I sauntered back to camp (in better spirits) and proceeded to set up Brian’s tent since he was cooking dinner. Chris got his own 1-person tent underway. God! Dinner went down fast. Between Brian and me, we sped through almost half a bottle of Tabasco on a ramen and spicy salmon mix and cheese quesadillas. I apologized for my behaviour which turned out to be equally shared. Everyone was tired and hungry, just Brian was more hungry then tired.
I readied my daypack for the next day, prepped breakfast (protein shake and a carrot), built a small fire and enjoyed the alpenglow on Balsam Lake and Peak Seven. My body felt every minute of the previous 15 hours. Once in our bags, maybe twenty minutes later we heard something large come splashing through the creek. It was definitely unnerving. I’m glad I had brought my knife into the tent. I turned over to Brian and he had already unsheathed his knife; but sleep was not to be denied and it descended upon us like steam from a sauna and before I knew it, I was enveloped in a dreamless slumber; a deep sleep from which no clean escape is possible.

Doesn't it look delicious?!


Peak Nine, Storm King and move to high camp

Since Chris served as our honorary alarm clock, I never bothered setting the alarms on my watch. We were on the trail and snaking our way further up into Ten Mile Basin in the pre-dawn. A decent trail actually exists in the upper stretches that climbs a steep grassy slope as it parallels a waterfall but it dies and withers away in a talus field shortly after. Brian and I stopped on a grassy knoll inside a cut on a low rock escarpment watching two ptarmigan while waiting for Chris. Though I’ve never been there, the mix of the rock and grass/tundra looked a lot like the Scottish highlands, at least from what I’ve seen in pictures. I really can’t say why, but trekking across open country like this and not necessarily above treeline instills a ‘purer’ feeling about what you’re doing, a greater pioneer feeling. It makes me smile a little more. From what I saw and experienced, Ten Mile Basin is a great place. I’ll definitely be back for Peak Seven and Peak Eight.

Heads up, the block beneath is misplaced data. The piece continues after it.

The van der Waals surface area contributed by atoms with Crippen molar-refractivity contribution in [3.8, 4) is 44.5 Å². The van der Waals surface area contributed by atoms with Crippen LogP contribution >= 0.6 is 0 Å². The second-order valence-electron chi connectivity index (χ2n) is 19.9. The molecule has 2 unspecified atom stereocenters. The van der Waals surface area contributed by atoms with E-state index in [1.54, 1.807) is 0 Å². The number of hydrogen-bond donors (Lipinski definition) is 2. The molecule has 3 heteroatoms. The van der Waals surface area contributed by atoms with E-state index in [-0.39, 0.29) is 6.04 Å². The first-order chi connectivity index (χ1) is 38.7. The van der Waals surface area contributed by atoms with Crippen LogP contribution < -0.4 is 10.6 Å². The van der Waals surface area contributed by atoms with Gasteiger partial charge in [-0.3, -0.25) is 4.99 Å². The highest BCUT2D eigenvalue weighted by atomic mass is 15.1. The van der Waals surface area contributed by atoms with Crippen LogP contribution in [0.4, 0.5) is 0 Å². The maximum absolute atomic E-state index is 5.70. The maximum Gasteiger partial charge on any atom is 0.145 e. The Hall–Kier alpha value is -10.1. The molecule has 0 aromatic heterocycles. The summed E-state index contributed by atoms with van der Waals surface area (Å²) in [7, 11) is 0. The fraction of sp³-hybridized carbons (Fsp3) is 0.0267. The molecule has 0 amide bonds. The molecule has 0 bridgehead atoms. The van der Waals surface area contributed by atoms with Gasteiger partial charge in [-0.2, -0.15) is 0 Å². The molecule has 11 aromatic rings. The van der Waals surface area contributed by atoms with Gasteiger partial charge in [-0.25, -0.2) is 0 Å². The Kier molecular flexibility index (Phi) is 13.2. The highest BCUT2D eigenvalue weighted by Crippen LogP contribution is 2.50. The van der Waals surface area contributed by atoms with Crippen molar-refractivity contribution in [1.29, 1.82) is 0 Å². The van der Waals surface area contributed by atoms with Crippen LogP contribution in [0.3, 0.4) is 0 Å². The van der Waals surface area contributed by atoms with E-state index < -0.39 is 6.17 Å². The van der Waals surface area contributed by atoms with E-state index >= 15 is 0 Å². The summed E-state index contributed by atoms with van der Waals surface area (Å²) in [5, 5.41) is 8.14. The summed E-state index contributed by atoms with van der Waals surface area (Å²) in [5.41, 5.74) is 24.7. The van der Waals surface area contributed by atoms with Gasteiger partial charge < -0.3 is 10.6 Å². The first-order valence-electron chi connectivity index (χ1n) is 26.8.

We coursed our way up a shallow gully to the saddle between Peaks Nine and Eight (unranked). The west ridge on Peak Nine looked like a lark. This was going to be easy! I have no idea how this route carries a high 5th class rating. Then we actually reached the saddle and we got our first look at the southwest face of Peak Nine and the other side of the west ridge. “Holy shit! Are you fucking kidding?” I didn’t have to force that one out, it did an ok job letting loose on its own. Brian was eating so he wasn’t too concerned as yet. Chris and I stood there staring at Peak Nine studying the face intently. This thing is going to be a beast. I knew nothing about Peak Nine save for the tidbits that Chris and Brian dropped from time to time; now I wished I had done a little more research. Turns out, Peak Nine is regarded by most (who know about it) to be one of the most difficult peaks in the Grenadiers. Chris knew of a grassy ramp that started at 12,800ft per Sarah’s trip report located over at After studying the southwest face and coming to the conclusion that the west ridge was just too easy for us, we dropped down into the talus and rock filled amphitheater to have a closer look at this ramp that wasn’t materializing. Chris kept a close watch on the elevation on his GPS and checked it against our position. We did encounter two cairns and eventually, Chris spotted the entry point for the grassy ramp that we needed. The entry point consisted of getting across an erosion notched, hard-packed rivulet. It was tricky but steep enough that you really didn’t want to lose your traction. That would just not be good. The ramp was hard to see from afar. From what we could see, in my opinion, the terrain was incredibly homogenous, more so than the rock on Pyramid or the Bells.
Peak Nine is thus far the most dangerous mountain I’ve been up. The mountain is steep on all sides, the sheer amount of loose crap/rock is ridiculous and at most times, the ledges used to traverse are sloped. Route finding and patience on this mountain is tantamount to getting up and down safely. I erected five cairns to guide our way back down in confusing spots and Chris erected one himself in the access gully so we’d know when to leave it to regain the ramp on the descent, much like what Sarah had done.